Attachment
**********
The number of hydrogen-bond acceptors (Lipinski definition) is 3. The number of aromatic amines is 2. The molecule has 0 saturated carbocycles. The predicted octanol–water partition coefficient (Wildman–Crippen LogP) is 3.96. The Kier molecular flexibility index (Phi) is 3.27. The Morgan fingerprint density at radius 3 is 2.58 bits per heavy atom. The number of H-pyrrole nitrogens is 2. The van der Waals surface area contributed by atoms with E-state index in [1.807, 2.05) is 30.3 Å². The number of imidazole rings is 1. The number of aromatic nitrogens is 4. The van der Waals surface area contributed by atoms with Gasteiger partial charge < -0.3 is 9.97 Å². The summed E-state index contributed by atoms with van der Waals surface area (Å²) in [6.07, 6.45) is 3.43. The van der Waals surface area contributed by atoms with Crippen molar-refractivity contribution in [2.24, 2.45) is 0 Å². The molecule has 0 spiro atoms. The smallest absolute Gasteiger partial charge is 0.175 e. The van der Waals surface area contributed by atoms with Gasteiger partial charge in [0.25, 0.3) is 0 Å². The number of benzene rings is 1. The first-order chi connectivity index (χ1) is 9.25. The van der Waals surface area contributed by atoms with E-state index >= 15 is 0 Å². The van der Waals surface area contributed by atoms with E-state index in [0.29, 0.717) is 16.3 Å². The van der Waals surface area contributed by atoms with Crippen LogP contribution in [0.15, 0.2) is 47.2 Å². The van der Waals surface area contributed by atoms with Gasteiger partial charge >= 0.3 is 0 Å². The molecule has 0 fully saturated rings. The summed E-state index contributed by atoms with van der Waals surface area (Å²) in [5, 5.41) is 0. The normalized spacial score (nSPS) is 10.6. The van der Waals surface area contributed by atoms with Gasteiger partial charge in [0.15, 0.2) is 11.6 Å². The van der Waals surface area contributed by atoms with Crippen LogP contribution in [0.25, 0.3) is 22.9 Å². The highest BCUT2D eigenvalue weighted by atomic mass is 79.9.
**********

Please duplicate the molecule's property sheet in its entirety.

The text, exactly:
The number of hydrogen-bond acceptors (Lipinski definition) is 3. The number of aromatic amines is 2. The molecule has 0 saturated carbocycles. The predicted octanol–water partition coefficient (Wildman–Crippen LogP) is 3.96. The Kier molecular flexibility index (Phi) is 3.27. The Morgan fingerprint density at radius 3 is 2.58 bits per heavy atom. The number of H-pyrrole nitrogens is 2. The van der Waals surface area contributed by atoms with E-state index in [1.807, 2.05) is 30.3 Å². The number of imidazole rings is 1. The number of aromatic nitrogens is 4. The van der Waals surface area contributed by atoms with Gasteiger partial charge < -0.3 is 9.97 Å². The summed E-state index contributed by atoms with van der Waals surface area (Å²) in [6.07, 6.45) is 3.43. The van der Waals surface area contributed by atoms with Crippen molar-refractivity contribution in [2.24, 2.45) is 0 Å². The molecule has 0 spiro atoms. The smallest absolute Gasteiger partial charge is 0.175 e. The van der Waals surface area contributed by atoms with Gasteiger partial charge in [0.25, 0.3) is 0 Å². The number of benzene rings is 1. The first-order chi connectivity index (χ1) is 9.25. The van der Waals surface area contributed by atoms with E-state index >= 15 is 0 Å². The van der Waals surface area contributed by atoms with E-state index in [0.29, 0.717) is 16.3 Å². The van der Waals surface area contributed by atoms with Crippen LogP contribution in [0.15, 0.2) is 47.2 Å². The van der Waals surface area contributed by atoms with Gasteiger partial charge >= 0.3 is 0 Å². The molecule has 0 fully saturated rings. The summed E-state index contributed by atoms with van der Waals surface area (Å²) in [5, 5.41) is 0. The normalized spacial score (nSPS) is 10.6. The van der Waals surface area contributed by atoms with Gasteiger partial charge in [0.15, 0.2) is 11.6 Å². The van der Waals surface area contributed by atoms with Crippen LogP contribution in [0.25, 0.3) is 22.9 Å². The highest BCUT2D eigenvalue weighted by atomic mass is 79.9.